Forest stand improvement is the selective removal or deadening of less desirable trees, shrubs, and vines in a forest stand to improve the stand’s species composition, age structure, condition, health, and growth. It is an important forest management practice to help woodland owners and forest managers achieve management objectives. Deadening is most often the method of choice when the removal of the less desirable trees, shrubs, and vines is not economically feasible. The most commonly used methods of deadening undesirable trees, shrubs, and vines are girdling, frilling, herbicide injection, basal herbicide spraying, and cut stump herbicide application.
Several of these techniques require the use of an herbicide while with others the use of an herbicide is optional. When use of an herbicide is desired, the selection of a specific herbicide is usually based on a number of considerations. The first consideration is the technique being utilized. Herbicides are labeled for specific uses. An herbicide may, for example, be labeled for girdling or injection but not for basal spraying. It is important that herbicides be used only for their labeled purposes. This information is clearly stated on the herbicide label.
Other important considerations when selecting an herbicide include ease of use, relative availability, worker exposure, environmental safety, personal experience, and the relative effectiveness of the herbicide in controlling the target plant species. While the relative importance of these considerations may vary with the situation and the individual, it is always important to select an herbicide that will effectively control the target species.
Unfortunately, there are few published evaluations of the effectiveness of herbicides in deadening specific species of woody plant. Too often woodland owners and forest managers select an herbicide because it is readily available or is the least expensive, only to be disappointed later when control is unacceptable. Certainly, cost and availability are important considerations. However, it is important to select an herbicide that will be effective, even if it is not the least expensive.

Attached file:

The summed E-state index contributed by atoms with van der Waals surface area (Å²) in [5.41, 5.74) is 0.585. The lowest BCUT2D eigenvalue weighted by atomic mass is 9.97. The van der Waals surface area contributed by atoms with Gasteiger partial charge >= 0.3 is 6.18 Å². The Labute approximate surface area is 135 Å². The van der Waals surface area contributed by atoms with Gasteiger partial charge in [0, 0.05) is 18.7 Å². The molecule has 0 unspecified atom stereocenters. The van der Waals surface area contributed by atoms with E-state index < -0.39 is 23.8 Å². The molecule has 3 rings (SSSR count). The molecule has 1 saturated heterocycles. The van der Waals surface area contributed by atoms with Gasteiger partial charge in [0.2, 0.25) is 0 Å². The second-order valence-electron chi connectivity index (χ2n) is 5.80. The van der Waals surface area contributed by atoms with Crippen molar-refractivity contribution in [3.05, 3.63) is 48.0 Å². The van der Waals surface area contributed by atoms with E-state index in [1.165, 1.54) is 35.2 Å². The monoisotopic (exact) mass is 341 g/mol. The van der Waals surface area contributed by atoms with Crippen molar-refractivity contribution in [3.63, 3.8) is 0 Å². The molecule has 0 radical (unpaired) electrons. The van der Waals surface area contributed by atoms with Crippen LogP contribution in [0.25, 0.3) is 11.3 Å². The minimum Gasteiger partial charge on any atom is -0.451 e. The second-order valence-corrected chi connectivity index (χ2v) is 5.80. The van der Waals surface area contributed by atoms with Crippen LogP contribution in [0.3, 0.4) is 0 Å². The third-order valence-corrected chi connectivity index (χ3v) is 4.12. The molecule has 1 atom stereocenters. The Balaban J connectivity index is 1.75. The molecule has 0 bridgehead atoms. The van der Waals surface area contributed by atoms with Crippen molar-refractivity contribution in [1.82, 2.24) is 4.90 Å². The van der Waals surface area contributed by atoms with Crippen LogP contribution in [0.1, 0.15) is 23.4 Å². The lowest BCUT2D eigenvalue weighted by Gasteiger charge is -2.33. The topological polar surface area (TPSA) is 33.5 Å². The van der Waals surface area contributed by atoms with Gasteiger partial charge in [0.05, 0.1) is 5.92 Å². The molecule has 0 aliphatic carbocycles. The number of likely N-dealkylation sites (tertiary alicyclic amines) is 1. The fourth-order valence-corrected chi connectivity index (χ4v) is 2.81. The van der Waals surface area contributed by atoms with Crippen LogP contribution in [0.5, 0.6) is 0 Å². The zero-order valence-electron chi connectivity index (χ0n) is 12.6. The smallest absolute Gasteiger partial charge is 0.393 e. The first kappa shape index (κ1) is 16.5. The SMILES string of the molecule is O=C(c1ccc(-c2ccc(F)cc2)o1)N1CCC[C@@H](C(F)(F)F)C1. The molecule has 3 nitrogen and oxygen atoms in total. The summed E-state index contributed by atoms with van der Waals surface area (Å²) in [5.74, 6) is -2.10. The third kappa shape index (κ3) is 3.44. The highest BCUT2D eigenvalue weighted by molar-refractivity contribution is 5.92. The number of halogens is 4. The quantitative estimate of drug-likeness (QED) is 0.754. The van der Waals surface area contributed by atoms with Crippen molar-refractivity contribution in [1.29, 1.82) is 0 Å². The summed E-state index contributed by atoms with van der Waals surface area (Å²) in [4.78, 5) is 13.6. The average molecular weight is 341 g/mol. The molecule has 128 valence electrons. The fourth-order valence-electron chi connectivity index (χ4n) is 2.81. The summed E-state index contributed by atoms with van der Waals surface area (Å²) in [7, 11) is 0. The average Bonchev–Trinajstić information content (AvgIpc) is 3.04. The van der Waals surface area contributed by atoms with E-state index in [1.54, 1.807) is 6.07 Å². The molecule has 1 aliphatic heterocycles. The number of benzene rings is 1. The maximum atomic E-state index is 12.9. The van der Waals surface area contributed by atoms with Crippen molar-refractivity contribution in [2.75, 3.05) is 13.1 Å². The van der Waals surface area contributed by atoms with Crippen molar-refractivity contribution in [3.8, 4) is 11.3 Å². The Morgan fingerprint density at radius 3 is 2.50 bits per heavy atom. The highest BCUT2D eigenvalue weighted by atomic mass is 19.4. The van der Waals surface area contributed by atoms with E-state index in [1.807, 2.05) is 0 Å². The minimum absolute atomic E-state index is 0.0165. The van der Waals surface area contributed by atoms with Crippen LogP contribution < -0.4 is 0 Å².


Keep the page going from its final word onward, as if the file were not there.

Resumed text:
This publication contains two tables that provide estimates of the relative effectiveness of several commonly used herbicides in controlling specific woody species. The evaluations were developed from several sources, including personal experience, manufacturers’ recommendations, and several publications1.
The evaluations are not absolutes; many factors other than species determine how effective a particular herbicide is in controlling a particular plant (e.g., the health and vigor of the plant, the amount and concentration of herbicide used, the method and season of application, etc.). The evaluations can, however, provide important guidance when personal experience with a particular plant species and/or herbicide is lacking.
Table 1 should be used as a guide to the relative effectiveness of all of the listed herbicides when frilling or girdling (or injecting, if so labeled). It can also be used as a guide to the effectiveness of the water-soluble herbicides in the table (all but 2,4-D + 2,4-DP) in preventing sprouting when applied to a stump immediately after cutting. Table 2 should be used as a guide to the relative effectiveness of the oil soluble herbicides listed when applied as basal sprays or as cut stump treatments to prevent sprouting.
In both tables, relative control is categorized as susceptible (S), intermediate (I), and resistant (R), or occasionally borderline between two categories (e.g., S-I). A ranking of Susceptible means that the particular species is usually susceptible to the herbicide, and little if any retreatment should be necessary. A ranking of Intermediate means that while not usually as effective as an herbicide ranked S, the herbicide will kill a high proportion of the treated stems. When an herbicide that is ranked I is used, a portion of the stems may require retreatment. A ranking of Resistant means that the herbicide will usually provide relatively poor control of that particular species. Where no estimate is provided (a blank in the table), no evaluation is implied. The blank simply means we do not have enough information or experience to provide a reasonable estimate of control.
When using an herbicide, the importance of careful, proper application according to label directions cannot be over stressed. Not only will this minimize personal and environmental risks, but it will maximize herbicide effectiveness. In particular, the care and skill with which herbicides classified as I or S-I are applied can dramatically impact their effectiveness.
Click table 1 to download PDF.
Click table 2 to download PDF.
1Including: Anderson, D., and M. McGlamery. 1992. “Brush Control in Illinois.” In Illinois Pest Control Handbook, Chapter 23; and Arnold, G., and G. LaBarage. 1994. “Weed Control in Non-Cropland Areas.” Ohio State University Extension (OSUE) Bulletin 821-9.
This fact sheet was originally published in July, 2006.